Buying expensive new equipment is an exciting climax to a long process. You’ve saved up, researched the best options, and found somewhere to make your big purchase. As soon as you’ve spent your hard-earned money, however, the excitement can turn to fear of potential risks. Unless, of course, you practice good camera care!
Now that you are the owner of this new (or used) equipment, you are responsible for its care. If anything happens to it, you’re down hundreds or thousands of dollars! As such, you need to prepare to protect your gear. Consider both our purchase, and its care, to be an investment in your creative passion.
Top 5 Camera Care Tips
The good news is that there are plenty of simple things you can do to protect your equipment. Do the following 5 things immediately after making your purchase…
1. Inspect Damage and Know Your Return Policy & Window
The first thing to do after buying expensive camera gear is to check the box and the items for damage. If there’s noticeable damage to the camera equipment itself, this is not the time to try and practice good camera care or fix something yourself. The retailer may have tried to sell you a refurbished or returned item, or it may have been severely mishandled during shipping! Don’t be afraid to send it back.
PRO TIP: Before you even open a package, if there is obvious damage at the time of delivery, capture a video of yourself opening everything so you have evidence that the damage occurred during shipping!
After you’ve properly inspected the gear, take a second to mark your calendar for the last day to return the item. This ensures that you don’t miss the return window if you’re unhappy with the purchase.
Also, take another moment to read the warranty card. Depending on where you live, you may be required to activate a warranty, or you may automatically be eligible for warranty repair simply by making the purchase.
2. Insure Your Camera Equipment
No matter how well you follow the best camera care practices, there is a risk that your gear could be stolen or destroyed in an accident. Then again, it could be as simple as your kid knocking over your tripod!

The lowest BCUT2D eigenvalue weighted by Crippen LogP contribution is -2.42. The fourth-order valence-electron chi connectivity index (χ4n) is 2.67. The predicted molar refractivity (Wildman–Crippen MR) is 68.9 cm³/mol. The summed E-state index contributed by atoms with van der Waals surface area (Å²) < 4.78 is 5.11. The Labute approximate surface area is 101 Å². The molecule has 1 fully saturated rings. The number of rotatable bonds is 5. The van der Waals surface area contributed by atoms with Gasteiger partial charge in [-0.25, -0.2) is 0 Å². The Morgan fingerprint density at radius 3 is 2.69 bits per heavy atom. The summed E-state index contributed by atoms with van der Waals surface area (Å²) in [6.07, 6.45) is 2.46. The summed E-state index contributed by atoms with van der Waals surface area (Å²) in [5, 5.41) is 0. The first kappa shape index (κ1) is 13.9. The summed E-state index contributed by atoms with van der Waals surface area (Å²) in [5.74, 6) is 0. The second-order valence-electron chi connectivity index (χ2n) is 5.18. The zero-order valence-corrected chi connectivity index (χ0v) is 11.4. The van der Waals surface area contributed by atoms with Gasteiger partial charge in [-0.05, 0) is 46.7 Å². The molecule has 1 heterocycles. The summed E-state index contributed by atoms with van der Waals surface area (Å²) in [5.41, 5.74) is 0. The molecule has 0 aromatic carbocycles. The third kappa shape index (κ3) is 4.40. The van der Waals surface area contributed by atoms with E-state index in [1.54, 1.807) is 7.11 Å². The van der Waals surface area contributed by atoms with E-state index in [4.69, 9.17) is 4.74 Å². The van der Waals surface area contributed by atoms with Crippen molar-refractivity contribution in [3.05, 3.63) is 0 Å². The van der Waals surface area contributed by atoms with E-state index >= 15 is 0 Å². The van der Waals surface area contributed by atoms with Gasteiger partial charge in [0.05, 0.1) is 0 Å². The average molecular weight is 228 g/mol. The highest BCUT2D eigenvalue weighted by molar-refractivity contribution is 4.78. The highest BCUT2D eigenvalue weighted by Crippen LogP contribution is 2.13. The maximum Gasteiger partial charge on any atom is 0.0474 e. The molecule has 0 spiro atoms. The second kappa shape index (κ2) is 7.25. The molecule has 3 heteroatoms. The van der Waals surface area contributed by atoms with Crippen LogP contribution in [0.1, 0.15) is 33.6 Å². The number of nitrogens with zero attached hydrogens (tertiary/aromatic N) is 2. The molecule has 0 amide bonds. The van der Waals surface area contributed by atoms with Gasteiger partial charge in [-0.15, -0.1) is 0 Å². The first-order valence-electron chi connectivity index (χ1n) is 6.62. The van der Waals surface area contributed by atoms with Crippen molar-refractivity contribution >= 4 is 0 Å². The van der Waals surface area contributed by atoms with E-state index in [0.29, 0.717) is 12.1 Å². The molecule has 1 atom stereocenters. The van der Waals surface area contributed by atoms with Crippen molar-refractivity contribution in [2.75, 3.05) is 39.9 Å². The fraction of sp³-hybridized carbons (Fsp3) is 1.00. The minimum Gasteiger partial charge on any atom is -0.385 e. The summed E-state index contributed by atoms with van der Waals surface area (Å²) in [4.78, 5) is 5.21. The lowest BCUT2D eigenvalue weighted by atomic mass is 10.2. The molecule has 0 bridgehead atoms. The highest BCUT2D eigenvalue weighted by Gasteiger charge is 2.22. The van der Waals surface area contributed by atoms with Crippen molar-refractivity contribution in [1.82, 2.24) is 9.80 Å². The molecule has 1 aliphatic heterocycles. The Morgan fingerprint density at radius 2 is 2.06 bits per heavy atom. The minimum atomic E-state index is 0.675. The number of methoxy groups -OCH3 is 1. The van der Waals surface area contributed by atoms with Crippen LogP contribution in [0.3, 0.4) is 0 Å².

Therefore, you should get insurance for camera equipment as soon as possible. If you already have renters insurance, your equipment may already be covered. However, if it is particularly expensive, and if you want extra coverage for damage, you will need to get scheduled insurance.
This will be added to your regular policy for an extra price. It is well worth it, as leaving expensive equipment uninsured puts you in a very tricky position. You stand to lose a big investment without any recourse.
3. Get A Good Protective Case or Camera Bag
If your new equipment doesn’t come with a protective case or padded bag, then you should invest in a good camera bag or backpack for the purpose. Equipment can get damaged all too easily, especially if you’re carrying it around with you every day, let alone on big trips and adventures.
You need a camera bag that will keep it safe regardless of where you take it. A good camera bag should:
- Be rainproof
- Have a solid, padded base so that you can set it down
- Provide easy access to your camera (and a spare lens)
- Not look like a camera bag, if possible
4. Proper Camera and Lens Care: Understand Vulnerabilities